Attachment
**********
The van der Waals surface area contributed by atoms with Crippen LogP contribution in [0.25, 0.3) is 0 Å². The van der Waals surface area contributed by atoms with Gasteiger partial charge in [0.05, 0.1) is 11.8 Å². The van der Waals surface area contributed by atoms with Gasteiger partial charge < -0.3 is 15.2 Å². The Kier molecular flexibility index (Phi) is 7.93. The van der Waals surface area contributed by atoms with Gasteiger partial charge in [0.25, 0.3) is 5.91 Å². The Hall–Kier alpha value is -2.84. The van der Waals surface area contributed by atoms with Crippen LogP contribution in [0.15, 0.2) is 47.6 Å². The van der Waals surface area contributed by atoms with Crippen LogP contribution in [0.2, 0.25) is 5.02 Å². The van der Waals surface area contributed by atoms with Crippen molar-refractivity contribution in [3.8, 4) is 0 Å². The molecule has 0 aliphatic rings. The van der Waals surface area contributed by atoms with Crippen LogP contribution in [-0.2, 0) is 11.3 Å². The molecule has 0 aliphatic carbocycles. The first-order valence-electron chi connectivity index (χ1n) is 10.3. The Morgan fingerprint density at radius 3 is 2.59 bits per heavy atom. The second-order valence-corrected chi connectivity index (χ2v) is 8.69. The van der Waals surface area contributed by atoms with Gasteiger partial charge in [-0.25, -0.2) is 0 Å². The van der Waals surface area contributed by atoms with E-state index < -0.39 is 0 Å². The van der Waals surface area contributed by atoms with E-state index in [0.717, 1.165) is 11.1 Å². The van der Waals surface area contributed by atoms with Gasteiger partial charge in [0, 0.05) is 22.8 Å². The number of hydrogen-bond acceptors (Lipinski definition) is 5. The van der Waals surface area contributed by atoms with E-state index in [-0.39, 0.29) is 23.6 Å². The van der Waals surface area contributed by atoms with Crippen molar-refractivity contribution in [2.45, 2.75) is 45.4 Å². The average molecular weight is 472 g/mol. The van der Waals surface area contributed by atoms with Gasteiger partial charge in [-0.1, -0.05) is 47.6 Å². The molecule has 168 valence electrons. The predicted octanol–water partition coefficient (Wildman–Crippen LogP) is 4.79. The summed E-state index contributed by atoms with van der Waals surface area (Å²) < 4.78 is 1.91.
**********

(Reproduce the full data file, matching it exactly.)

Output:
The van der Waals surface area contributed by atoms with Crippen LogP contribution in [0.25, 0.3) is 0 Å². The van der Waals surface area contributed by atoms with Gasteiger partial charge in [0.05, 0.1) is 11.8 Å². The van der Waals surface area contributed by atoms with Gasteiger partial charge < -0.3 is 15.2 Å². The Kier molecular flexibility index (Phi) is 7.93. The van der Waals surface area contributed by atoms with Gasteiger partial charge in [0.25, 0.3) is 5.91 Å². The Hall–Kier alpha value is -2.84. The van der Waals surface area contributed by atoms with Crippen LogP contribution in [0.15, 0.2) is 47.6 Å². The van der Waals surface area contributed by atoms with Crippen LogP contribution in [0.2, 0.25) is 5.02 Å². The van der Waals surface area contributed by atoms with Crippen molar-refractivity contribution in [3.8, 4) is 0 Å². The molecule has 0 aliphatic rings. The van der Waals surface area contributed by atoms with Crippen LogP contribution in [-0.2, 0) is 11.3 Å². The molecule has 0 aliphatic carbocycles. The first-order valence-electron chi connectivity index (χ1n) is 10.3. The Morgan fingerprint density at radius 3 is 2.59 bits per heavy atom. The second-order valence-corrected chi connectivity index (χ2v) is 8.69. The van der Waals surface area contributed by atoms with Gasteiger partial charge in [-0.25, -0.2) is 0 Å². The van der Waals surface area contributed by atoms with E-state index < -0.39 is 0 Å². The van der Waals surface area contributed by atoms with E-state index in [0.717, 1.165) is 11.1 Å². The van der Waals surface area contributed by atoms with Gasteiger partial charge in [0, 0.05) is 22.8 Å². The number of hydrogen-bond acceptors (Lipinski definition) is 5. The van der Waals surface area contributed by atoms with E-state index in [-0.39, 0.29) is 23.6 Å². The van der Waals surface area contributed by atoms with Crippen molar-refractivity contribution in [2.45, 2.75) is 45.4 Å². The average molecular weight is 472 g/mol. The van der Waals surface area contributed by atoms with Gasteiger partial charge in [-0.1, -0.05) is 47.6 Å². The molecule has 168 valence electrons. The predicted octanol–water partition coefficient (Wildman–Crippen LogP) is 4.79. The summed E-state index contributed by atoms with van der Waals surface area (Å²) < 4.78 is 1.91.